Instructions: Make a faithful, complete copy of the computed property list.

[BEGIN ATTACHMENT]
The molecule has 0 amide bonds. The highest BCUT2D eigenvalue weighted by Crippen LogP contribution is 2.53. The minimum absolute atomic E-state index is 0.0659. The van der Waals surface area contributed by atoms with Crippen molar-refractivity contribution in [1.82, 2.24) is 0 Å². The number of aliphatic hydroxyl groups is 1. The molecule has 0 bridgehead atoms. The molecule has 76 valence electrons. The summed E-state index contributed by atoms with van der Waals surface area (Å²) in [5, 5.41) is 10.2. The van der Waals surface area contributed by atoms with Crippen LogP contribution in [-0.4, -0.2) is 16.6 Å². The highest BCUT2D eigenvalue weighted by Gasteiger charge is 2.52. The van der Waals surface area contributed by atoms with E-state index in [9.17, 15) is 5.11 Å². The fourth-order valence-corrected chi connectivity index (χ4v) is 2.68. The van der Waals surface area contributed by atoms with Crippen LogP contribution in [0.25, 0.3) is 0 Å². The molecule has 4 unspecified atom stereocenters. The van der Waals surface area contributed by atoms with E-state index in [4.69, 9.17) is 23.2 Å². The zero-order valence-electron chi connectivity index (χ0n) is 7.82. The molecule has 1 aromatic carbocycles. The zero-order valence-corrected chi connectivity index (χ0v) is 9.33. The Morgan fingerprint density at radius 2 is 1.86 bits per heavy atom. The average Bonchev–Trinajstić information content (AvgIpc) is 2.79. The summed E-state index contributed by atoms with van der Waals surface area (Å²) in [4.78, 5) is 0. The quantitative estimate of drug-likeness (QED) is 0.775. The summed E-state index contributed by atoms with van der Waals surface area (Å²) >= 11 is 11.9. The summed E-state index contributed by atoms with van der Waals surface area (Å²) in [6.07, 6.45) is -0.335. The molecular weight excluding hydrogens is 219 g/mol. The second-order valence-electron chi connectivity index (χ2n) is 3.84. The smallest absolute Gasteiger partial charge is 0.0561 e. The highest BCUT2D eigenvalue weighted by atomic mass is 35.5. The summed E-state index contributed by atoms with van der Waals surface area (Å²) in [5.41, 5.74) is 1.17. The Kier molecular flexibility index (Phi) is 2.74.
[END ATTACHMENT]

The molecule has 0 amide bonds. The highest BCUT2D eigenvalue weighted by Crippen LogP contribution is 2.53. The minimum absolute atomic E-state index is 0.0659. The van der Waals surface area contributed by atoms with Crippen molar-refractivity contribution in [1.82, 2.24) is 0 Å². The number of aliphatic hydroxyl groups is 1. The molecule has 0 bridgehead atoms. The molecule has 76 valence electrons. The summed E-state index contributed by atoms with van der Waals surface area (Å²) in [5, 5.41) is 10.2. The van der Waals surface area contributed by atoms with Crippen LogP contribution in [-0.4, -0.2) is 16.6 Å². The highest BCUT2D eigenvalue weighted by Gasteiger charge is 2.52. The van der Waals surface area contributed by atoms with E-state index in [9.17, 15) is 5.11 Å². The fourth-order valence-corrected chi connectivity index (χ4v) is 2.68. The van der Waals surface area contributed by atoms with Crippen LogP contribution in [0.25, 0.3) is 0 Å². The molecule has 4 unspecified atom stereocenters. The van der Waals surface area contributed by atoms with E-state index in [4.69, 9.17) is 23.2 Å². The zero-order valence-electron chi connectivity index (χ0n) is 7.82. The molecule has 1 aromatic carbocycles. The zero-order valence-corrected chi connectivity index (χ0v) is 9.33. The Morgan fingerprint density at radius 2 is 1.86 bits per heavy atom. The average Bonchev–Trinajstić information content (AvgIpc) is 2.79. The summed E-state index contributed by atoms with van der Waals surface area (Å²) in [4.78, 5) is 0. The quantitative estimate of drug-likeness (QED) is 0.775. The summed E-state index contributed by atoms with van der Waals surface area (Å²) >= 11 is 11.9. The summed E-state index contributed by atoms with van der Waals surface area (Å²) in [6.07, 6.45) is -0.335. The molecular weight excluding hydrogens is 219 g/mol. The second-order valence-electron chi connectivity index (χ2n) is 3.84. The smallest absolute Gasteiger partial charge is 0.0561 e. The highest BCUT2D eigenvalue weighted by atomic mass is 35.5. The summed E-state index contributed by atoms with van der Waals surface area (Å²) in [5.41, 5.74) is 1.17. The Kier molecular flexibility index (Phi) is 2.74.